Mike Halford

Ottawa Senators v Florida Panthers

Panthers send $27.5M man Bolland to minors for ‘conditioning’ stint

Dave Bolland‘s nightmare campaign in Florida continues.

On Tuesday, the Panthers announced they demoted Bolland to their AHL affiliate in Portland on a conditioning assignment though, according to the Miami Herald, you might want to toss some air quotes around “conditioning.”

Bolland, 29, has been a major disappointment this season, and that disappointment’s been exacerbated by the fact that, at $5.5 million annually, he’s Florida’s highest-paid forward.

Head coach Gerard Gallant’s made Bolland a healthy scratch on a number of occasions this season, but insisted he wasn’t trying to send the veteran center a message.

Now, it appears the organization is doing exactly that.

“We need Dave to play more minutes and regain his confidence with the offensive side of his game, so that he can help us in the second half of the season,” Florida GM Dale Tallon explained, per Sportsnet.

Since Bolland wasn’t exposed to waivers and is going to Portland on a “conditioning” stint, his max stay in the AHL is two weeks. It’s not unlike what the Leafs did recently with goalie Jonathan Bernier.

On the year, Bolland has one goal and five points in 25 games, averaging just 14:06 TOI per game — his lowest since breaking in which Chicago as a rookie.

In a corresponding move to the Bolland demotion, the Panthers recalled Rocco Grimaldi.

Wild claim Stoll off waivers from Rangers

Jarret Stoll

Jarret Stoll has a new home.

On Tuesday, the Minnesota Wild claimed Stoll off waivers from the Rangers, per Sportsnet.

It’s an interesting move from the Wild, a team looking to bolster its depth at center — and one, according to GM Chuck Fletcher, that made a run at Stoll this summer in free agency.

“So when we got a second chance at it, we just grabbed him,” Fletcher said, per the Star-Tribune. “Very good penalty killer, top faceoff guy, a guy that excels on the right side of the ice, which still has not been our strength in faceoffs, shoots the puck really well.”

Currently, the club has Mikael Granlund, Mikko Koivu, Charlie Coyle and Eric Haula playing down the middle. Coyle, though, is a converted winger and Haula, while effecting manning the fourth line with Chris Porter and Ryan Carter, has never really been that strong of a faceoff guy, with a career winning percentage of just 47.5.

Stoll also brings playoff experience to the table, no small thing for a Wild club looking to get over the hump.

For the last three years, the club has been bounced by the Chicago Blackhawks — once in the opening round, twice in the second — so there’s likely hope that Stoll, who won a pair of Stanley Cups with the Kings, can provide veteran leadership and know-how in the postseason.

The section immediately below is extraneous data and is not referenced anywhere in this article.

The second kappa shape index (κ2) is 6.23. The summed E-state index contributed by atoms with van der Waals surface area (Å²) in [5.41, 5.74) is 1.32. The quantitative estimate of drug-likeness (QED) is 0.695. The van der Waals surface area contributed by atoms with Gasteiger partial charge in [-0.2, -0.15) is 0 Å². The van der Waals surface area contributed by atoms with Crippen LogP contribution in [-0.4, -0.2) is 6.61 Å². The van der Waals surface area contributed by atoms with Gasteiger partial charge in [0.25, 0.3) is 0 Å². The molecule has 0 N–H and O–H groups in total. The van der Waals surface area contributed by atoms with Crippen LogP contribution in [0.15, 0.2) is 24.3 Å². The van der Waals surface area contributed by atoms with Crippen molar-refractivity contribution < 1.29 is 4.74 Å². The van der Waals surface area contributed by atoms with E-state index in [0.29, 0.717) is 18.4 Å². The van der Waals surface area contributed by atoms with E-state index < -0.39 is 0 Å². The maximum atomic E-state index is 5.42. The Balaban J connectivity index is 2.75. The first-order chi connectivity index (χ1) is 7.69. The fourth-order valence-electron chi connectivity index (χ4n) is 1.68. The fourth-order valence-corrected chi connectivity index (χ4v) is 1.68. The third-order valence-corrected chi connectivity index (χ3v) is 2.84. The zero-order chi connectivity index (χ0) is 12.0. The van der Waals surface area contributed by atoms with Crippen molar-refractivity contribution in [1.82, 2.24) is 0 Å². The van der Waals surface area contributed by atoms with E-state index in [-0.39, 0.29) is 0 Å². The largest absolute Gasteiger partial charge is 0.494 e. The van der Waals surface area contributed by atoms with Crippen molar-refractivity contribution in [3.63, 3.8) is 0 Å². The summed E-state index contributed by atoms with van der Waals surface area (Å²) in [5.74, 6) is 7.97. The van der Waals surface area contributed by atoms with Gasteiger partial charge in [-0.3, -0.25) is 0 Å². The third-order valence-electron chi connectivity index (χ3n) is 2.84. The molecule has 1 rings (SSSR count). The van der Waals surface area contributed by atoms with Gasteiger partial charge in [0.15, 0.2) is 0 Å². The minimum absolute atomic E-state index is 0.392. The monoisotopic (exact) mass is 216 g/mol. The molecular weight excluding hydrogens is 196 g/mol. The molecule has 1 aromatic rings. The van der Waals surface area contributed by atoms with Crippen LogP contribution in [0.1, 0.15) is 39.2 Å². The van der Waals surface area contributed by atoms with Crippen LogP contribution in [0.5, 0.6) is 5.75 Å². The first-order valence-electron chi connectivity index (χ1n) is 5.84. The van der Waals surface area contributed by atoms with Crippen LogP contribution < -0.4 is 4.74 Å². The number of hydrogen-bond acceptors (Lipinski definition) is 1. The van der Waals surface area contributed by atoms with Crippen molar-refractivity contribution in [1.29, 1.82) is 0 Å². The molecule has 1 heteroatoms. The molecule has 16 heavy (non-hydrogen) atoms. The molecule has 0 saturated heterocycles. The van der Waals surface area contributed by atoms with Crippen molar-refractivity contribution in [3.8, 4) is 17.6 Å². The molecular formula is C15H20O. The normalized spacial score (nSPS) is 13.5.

Stoll was also help Minnesota’s penalty kill, which heads into Tuesday’s game against Vancouver sitting a dismal 26th in the league (77.1 percent).

Stoll, 33, is on a one-year deal worth $800,000.

Getzlaf says he’s not ‘invincible’ to criticism


He’s on pace for one of the lowest point totals of his career, captaining what many consider to be the biggest disappointment in the league.

So yeah, Ryan Getzlaf knows there’s criticism.

And yeah, he hears it.

From the OC Register:

Criticism has been shot in Getzlaf’s direction this season, perhaps even more than in his subpar 11-goal, 57-point campaign in 2011-12. Former NHL general manager Craig Button, an analyst with TSN and the NHL Network, had him listed among his biggest flops of the early season.

Former NHL forward and prominent television analyst Ray Ferraro said Getzlaf “plays the most casual game of anyone in the NHL” and sharply criticized the late penalty he took in the Black Friday loss to Chicago during an interview with a Vancouver-based radio station late last month.

At the time, Getzlaf shrugged off Ferraro’s comments. But on Monday, the center said he’s not “invincible” and doesn’t ignore the harsh appraisals of his play.

Not helping Getzlaf’s reputation are incidents like this:

And as you’d expect from someone struggling so mightily, there’s just plain ol’ fashioned bad puck luck at play, too.

Like this:

There are also other factors at hand.

Getzlaf turned 30 in May. He was diagnosed with a sports hernia during last year’s playoffs. That ailment wasn’t surgically repaired, and there were concerns about it when he underwent an appendectomy in late October.